### Learning Econometrics Using GAUSS

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Last updated: 02 Jan As we're restricting to unbiased estimators, minimum mean squared error implies minimum variance. We calculate:. We calculate. The generalized least squares GLS , developed by Aitken , [1] extends the Gauss—Markov theorem to the case where the error vector has a non-scalar covariance matrix.

### GAUSS Basics

This assumption is considered inappropriate for a predominantly nonexperimental science like econometrics. The dependent variable is assumed to be a linear function of the variables specified in the model.

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The specification must be linear in its parameters. This does not mean that there must be a linear relationship between the independent and dependent variables. The independent variables can take non-linear forms as long as the parameters are linear. Data transformations are often used to convert an equation into a linear form.

For example, the Cobb—Douglas function —often used in economics—is nonlinear:.

## Ordinary least squares

But it can be expressed in linear form by taking the natural logarithm of both sides: [4]. This assumption also covers specification issues: assuming that the proper functional form has been selected and there are no omitted variables. One should be aware, however, that the parameters that minimize the residuals of the transformed equation not necessarily minimize the residuals of the original equation. This assumption is violated if the explanatory variables are stochastic, for instance when they are measured with error , or are endogenous.

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Instrumental variable techniques are commonly used to address this problem. A violation of this assumption is perfect multicollinearity , i. One scenario in which this will occur is called "dummy variable trap," when a base dummy variable is not omitted resulting in perfect correlation between the dummy variables and the constant term. Multicollinearity as long as it is not "perfect" can be present resulting in a less efficient, but still unbiased estimate. The estimates will be less precise and highly sensitive to particular sets of data.

## ISBN 13: 9780471510741

The outer product of the error vector must be spherical. This implies the error term has uniform variance homoscedasticity and no serial dependence.

Heteroskedasticity occurs when the amount of error is correlated with an independent variable. For example, in a regression on food expenditure and income, the error is correlated with income. Low income people generally spend a similar amount on food, while high income people may spend a very large amount or as little as low income people spend.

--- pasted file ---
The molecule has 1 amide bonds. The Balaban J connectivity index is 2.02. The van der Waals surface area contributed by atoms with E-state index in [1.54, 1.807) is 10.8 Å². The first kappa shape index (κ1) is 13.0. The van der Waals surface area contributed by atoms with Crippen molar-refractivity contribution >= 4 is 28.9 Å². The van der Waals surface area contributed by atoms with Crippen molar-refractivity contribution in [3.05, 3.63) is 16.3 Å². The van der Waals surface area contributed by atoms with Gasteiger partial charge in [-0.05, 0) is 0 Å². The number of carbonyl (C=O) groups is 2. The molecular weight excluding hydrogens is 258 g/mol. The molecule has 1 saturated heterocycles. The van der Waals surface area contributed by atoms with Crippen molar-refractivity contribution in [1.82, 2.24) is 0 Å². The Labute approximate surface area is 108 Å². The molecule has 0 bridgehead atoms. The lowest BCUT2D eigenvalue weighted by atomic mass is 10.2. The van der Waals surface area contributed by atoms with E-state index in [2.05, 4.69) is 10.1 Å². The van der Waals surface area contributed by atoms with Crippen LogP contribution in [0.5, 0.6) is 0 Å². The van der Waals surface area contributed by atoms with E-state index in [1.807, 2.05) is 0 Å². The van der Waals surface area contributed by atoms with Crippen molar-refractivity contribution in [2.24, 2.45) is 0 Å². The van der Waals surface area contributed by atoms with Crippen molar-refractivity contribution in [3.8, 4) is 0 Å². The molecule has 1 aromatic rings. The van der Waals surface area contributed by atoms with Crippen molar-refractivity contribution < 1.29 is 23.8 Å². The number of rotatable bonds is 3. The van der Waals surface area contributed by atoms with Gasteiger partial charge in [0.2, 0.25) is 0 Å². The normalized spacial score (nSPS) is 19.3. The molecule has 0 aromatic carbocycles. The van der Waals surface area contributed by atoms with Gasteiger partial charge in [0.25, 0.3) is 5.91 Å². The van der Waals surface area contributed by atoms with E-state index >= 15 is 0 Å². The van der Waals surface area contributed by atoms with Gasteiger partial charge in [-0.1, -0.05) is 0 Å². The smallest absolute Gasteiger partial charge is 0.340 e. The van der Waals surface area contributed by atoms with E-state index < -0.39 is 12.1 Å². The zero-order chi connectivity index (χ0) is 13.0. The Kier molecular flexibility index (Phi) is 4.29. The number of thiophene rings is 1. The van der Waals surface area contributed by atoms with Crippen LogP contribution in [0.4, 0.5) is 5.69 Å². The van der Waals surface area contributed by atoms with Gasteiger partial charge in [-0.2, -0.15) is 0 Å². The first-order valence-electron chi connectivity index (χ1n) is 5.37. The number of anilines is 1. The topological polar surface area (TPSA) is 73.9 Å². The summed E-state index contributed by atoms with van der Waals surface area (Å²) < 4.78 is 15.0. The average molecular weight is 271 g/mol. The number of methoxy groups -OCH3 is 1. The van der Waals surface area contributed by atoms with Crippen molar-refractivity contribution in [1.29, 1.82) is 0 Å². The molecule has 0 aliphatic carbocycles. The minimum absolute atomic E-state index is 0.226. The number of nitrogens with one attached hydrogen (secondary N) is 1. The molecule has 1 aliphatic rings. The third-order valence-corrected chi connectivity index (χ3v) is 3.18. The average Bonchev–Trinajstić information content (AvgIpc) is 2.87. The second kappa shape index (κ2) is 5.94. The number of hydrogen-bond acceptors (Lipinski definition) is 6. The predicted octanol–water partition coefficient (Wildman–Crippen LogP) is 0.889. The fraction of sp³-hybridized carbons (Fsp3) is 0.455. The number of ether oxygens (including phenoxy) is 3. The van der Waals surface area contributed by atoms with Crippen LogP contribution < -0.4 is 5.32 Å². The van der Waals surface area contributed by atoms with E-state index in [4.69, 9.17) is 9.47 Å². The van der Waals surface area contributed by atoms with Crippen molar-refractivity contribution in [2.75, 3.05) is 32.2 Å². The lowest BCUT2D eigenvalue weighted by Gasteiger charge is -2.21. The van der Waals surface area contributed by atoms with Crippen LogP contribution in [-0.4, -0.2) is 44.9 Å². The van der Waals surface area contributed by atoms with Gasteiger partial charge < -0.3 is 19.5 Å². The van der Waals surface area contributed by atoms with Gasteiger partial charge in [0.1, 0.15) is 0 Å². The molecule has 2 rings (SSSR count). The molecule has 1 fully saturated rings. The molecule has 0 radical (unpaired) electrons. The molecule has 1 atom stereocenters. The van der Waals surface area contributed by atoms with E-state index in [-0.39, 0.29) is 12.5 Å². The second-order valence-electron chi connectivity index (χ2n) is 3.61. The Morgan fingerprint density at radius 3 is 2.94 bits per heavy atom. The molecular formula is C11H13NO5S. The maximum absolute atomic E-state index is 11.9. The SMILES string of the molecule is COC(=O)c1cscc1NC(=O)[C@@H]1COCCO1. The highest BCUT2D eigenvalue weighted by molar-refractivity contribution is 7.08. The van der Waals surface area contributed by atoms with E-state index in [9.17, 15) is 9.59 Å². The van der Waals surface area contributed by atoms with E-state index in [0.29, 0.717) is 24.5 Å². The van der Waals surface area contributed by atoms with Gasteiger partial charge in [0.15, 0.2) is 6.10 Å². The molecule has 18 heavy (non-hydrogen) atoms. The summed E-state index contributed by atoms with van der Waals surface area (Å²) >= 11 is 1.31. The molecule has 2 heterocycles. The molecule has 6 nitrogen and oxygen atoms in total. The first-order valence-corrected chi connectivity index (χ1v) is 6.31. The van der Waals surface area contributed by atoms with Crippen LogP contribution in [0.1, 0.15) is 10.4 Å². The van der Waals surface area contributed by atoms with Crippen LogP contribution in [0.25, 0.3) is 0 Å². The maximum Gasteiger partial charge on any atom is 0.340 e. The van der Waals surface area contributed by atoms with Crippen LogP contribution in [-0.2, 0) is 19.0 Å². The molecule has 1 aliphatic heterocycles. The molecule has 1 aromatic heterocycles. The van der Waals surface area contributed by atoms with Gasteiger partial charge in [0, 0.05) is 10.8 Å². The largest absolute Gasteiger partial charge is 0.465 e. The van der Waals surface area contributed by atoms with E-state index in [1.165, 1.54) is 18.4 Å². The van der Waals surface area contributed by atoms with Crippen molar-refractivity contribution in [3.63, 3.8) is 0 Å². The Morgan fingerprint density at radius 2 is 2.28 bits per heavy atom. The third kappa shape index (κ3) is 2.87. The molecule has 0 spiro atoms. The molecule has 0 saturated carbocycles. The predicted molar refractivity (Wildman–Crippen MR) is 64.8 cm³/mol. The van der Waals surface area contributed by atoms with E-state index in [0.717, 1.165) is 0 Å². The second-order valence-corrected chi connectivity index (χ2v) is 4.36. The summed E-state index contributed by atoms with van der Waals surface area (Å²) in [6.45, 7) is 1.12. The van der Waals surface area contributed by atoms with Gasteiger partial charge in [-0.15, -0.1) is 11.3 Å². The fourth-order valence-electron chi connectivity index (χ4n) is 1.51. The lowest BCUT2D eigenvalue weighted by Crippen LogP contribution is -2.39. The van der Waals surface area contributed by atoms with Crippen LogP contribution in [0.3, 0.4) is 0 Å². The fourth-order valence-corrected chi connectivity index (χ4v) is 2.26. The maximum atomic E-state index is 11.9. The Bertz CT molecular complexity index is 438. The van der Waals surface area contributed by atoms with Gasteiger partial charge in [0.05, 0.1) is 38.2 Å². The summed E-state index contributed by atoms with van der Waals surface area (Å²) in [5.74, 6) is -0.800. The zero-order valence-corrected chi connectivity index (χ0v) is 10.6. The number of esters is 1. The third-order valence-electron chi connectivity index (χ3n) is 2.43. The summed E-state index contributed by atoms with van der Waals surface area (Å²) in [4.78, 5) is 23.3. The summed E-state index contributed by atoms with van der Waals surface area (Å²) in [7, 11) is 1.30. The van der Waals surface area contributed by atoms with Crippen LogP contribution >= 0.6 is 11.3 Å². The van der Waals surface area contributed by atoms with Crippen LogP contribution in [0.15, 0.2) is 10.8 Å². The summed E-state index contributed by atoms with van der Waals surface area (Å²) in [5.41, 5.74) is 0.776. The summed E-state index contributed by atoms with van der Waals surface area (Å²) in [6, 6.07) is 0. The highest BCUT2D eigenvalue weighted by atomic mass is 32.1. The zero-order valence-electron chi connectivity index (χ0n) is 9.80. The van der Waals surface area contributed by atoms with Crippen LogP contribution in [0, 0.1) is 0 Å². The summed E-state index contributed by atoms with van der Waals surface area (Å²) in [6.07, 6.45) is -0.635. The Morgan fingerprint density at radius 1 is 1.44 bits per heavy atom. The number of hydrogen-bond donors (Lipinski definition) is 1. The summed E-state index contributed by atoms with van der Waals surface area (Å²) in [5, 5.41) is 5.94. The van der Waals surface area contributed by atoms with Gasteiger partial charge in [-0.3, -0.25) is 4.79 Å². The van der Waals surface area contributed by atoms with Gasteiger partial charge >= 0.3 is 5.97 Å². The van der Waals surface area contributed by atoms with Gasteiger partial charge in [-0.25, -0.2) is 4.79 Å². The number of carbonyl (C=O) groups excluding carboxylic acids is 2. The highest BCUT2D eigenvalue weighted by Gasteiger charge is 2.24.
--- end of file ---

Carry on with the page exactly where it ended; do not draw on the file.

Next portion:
Heteroskedastic can also be caused by changes in measurement practices.

For example, as statistical offices improve their data, measurement error decreases, so the error term declines over time. This assumption is violated when there is autocorrelation. Autocorrelation can be visualized on a data plot when a given observation is more likely to lie above a fitted line if adjacent observations also lie above the fitted regression line. Autocorrelation is common in time series data where a data series may experience "inertia.

The first two assumptions are self-explanatory; the parameters we are estimating must be linear, and our sample data is to be collected through a randomized, probabilistic mechanism. The third condition, no perfect collinearity, ensures that the regressors are not perfectly correlated with one another.

An example of this is including both outcomes of a binary variable into a model. Suppose we are interested in official language preferences: if we were to add English and French as regressors, the model would exhibit perfect collinearity because we know if someone prefers English, they do not prefer French at the exact same time. Mathematically, if they were both indicator variables, we would not be able to differentiate when an observation prefers English or French because one of them will always have a value of 1.

Exogeneity means that the regressors cannot be correlated with the error term.

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## Gauss Programming For Econometricians And Financial Analysts

The converse of this is endogeneity, and examples of this include omitted variable bias, reverse causality, and measurement error. The fifth and final assumption is homoscedasticity, which means the variance of the error term must be constant no matter what the value of regressors are. However, as the first article alluded to a few weeks ago, we need to use econometric models with discretion. To put the importance of these assumptions into perspective, consider this analogy.

The criminal code is in place so that the citizens of our country can function well together without harming one another. A police officer will never come up to you and ask you to recite the criminal code, but when you start violating the laws, you will likely find yourself in trouble. It is important for us to identify when we are breaking the law, and find methods to avoid doing so.

The same can be said using OLS. By learning the five assumptions, we know of possible issues that we may run into when performing linear regression. In later articles, we will discuss specific ways to mitigate violations of these conditions. For example, when we have endogeneity present the fourth assumption is violated , our OLS estimator will be biased.